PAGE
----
Wednesday, 17 April 2013

bees, hens and mystery flowers

I scraped the weeds out of the cracks between the paving slabs in the Italian garden, and fetched the pots of blue hyacinths from outside the greenhouse, and the cafe table and chairs from the garage.  I fear that to keep the paving clear of weeds I will need to go along the gaps with glyphosate every now and then, if it doesn't blow a perpetual half gale all summer.  I'd prefer not to use chemicals, but weeding it takes quite a long time.  Glyphosate breaks down quickly on contact with soil, and is not so bad as some of the others.  The hyacinths are the variety 'Minos', and are slightly bi-coloured, being a strong mid-blue with more than a hint of violet towards the tip of each petal, and a paler blue near the base.  They have a good scent.  A couple are starting to flop over, maybe because I left them under the greenhouse staging for slightly too long, and I might stake them tomorrow to help them last.

I was surprised to see two pots of tulips about to break bud, since the tulip pots normally come after the hyacinths.  They were a touch on the short side for the pots, and when I looked at the labels I saw they were the variety 'Concerto'.  That would explain why I seemed to have lost the bulbs that were intended to go in four small pots on the terrace: I absent mindedly planted them in two of the larger pots that go in the Italian garden.  When I placed my bulb order with Peter Nyssen last summer I made a list of what I had ordered, with careful notes of what colour it was, and where in the garden I intended to put it.  By the time the bulbs arrived I had lost the list.  'Concerto' as supplied by Peter Nyssen is a beautiful pale yellow.  Different sources on the internet attribute it variously to the fosteriana, greigii and kaufmanniana groups, and it is described as pale yellow, white and (in one case) peach coloured.  Broadleigh Bulbs, whom I normally regard as being utterly reliable, say that 'Concerto' is pure white, and these are definitely a soft yellow.  I have just been outside to check.  So I am not at all sure what they are, but they are very nice, and probably worth planting out into a border when they've finished, since the small hybrids often seem to last for a few years in the ground.

By mid afternoon it was warm enough to inspect the bees.  The wind was stronger than I would have liked, and I didn't keep them open for long, but I did want to know whether they were queen-right and what they were up to.  The colony that swarmed late last year was small, but healthy and producing eggs.  The ones that took ages to get going last year were doing very well, with lots of eggs and brood, and I gave them a super.  Their neighbours were not really doing anything, but I thought I'd give them a week of warm weather just to check, before messing around with frames containing eggs.  The final colony had brood, but looked slightly messy.  I couldn't put my finger on anything that was definitely wrong, but I didn't like the look of them as much as second hive, although the flying bees were bringing in a lot of bright yellow pollen.  I was able to move the frames out of the two boxes that had been chewed by some animal into new boxes, which I fitted this morning with reinforcing metal corner strips to prevent them suffering the same fate. Whatever it is that was eating the corners of the hives has been chewing at the stands.  Some of the damage was fresh, and I think we had better put the night camera on them and try and find out what it is.  I had blamed badgers, but badgers are big animals, and I'm not sure they could wriggle in under the stands without simply toppling the whole lot over.  Rats?  I have never heard of rats attacking beehives out in the field.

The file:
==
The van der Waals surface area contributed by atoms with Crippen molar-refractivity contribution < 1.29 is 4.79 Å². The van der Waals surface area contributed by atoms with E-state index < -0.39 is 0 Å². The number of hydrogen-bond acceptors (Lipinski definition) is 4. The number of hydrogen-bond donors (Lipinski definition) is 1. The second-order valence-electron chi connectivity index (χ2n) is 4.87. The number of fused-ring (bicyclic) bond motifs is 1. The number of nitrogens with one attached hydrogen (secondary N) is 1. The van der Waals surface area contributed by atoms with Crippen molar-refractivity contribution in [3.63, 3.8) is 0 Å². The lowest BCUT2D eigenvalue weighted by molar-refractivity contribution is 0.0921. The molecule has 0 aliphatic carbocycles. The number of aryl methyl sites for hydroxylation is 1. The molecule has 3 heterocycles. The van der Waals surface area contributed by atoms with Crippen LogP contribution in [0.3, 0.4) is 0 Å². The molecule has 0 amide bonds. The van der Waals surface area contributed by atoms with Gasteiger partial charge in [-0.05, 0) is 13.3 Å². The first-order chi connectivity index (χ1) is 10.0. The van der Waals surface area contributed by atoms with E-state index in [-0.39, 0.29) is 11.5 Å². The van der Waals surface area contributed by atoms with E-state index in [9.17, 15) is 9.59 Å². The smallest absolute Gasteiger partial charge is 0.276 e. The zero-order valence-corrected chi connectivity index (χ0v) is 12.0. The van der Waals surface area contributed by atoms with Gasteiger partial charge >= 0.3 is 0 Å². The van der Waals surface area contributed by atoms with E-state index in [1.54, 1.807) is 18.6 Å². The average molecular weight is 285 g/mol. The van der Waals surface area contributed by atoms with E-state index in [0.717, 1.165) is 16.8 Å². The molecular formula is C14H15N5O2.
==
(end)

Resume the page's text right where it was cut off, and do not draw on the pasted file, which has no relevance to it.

The chickens are still eating eggs.  I bagged two today, one still warm, but they ate at least one, and I suspect two.  The question is whether one or more of them are laying soft shelled eggs for some reason, or whether they are making determined assaults on perfectly good eggs.  I wondered whether putting something soft in the bottom of the nest box would help.  If they laid their eggs on the hen house equivalent of a bunk cushion instead of sawdust, that would prevent them from kicking the sawdust out of the way and hammering down on the wooden bottom of the nest box, as they are doing at the moment.

The Systems Administrator has disappeared to the April race meeting at Cheltenham.  I feel as though I could do with some practical and moral support regarding egg eating, and whatever it is that is gnawing at my hive stands.  The question of what exactly the yellow tulips are is my problem.

No comments:

Post a Comment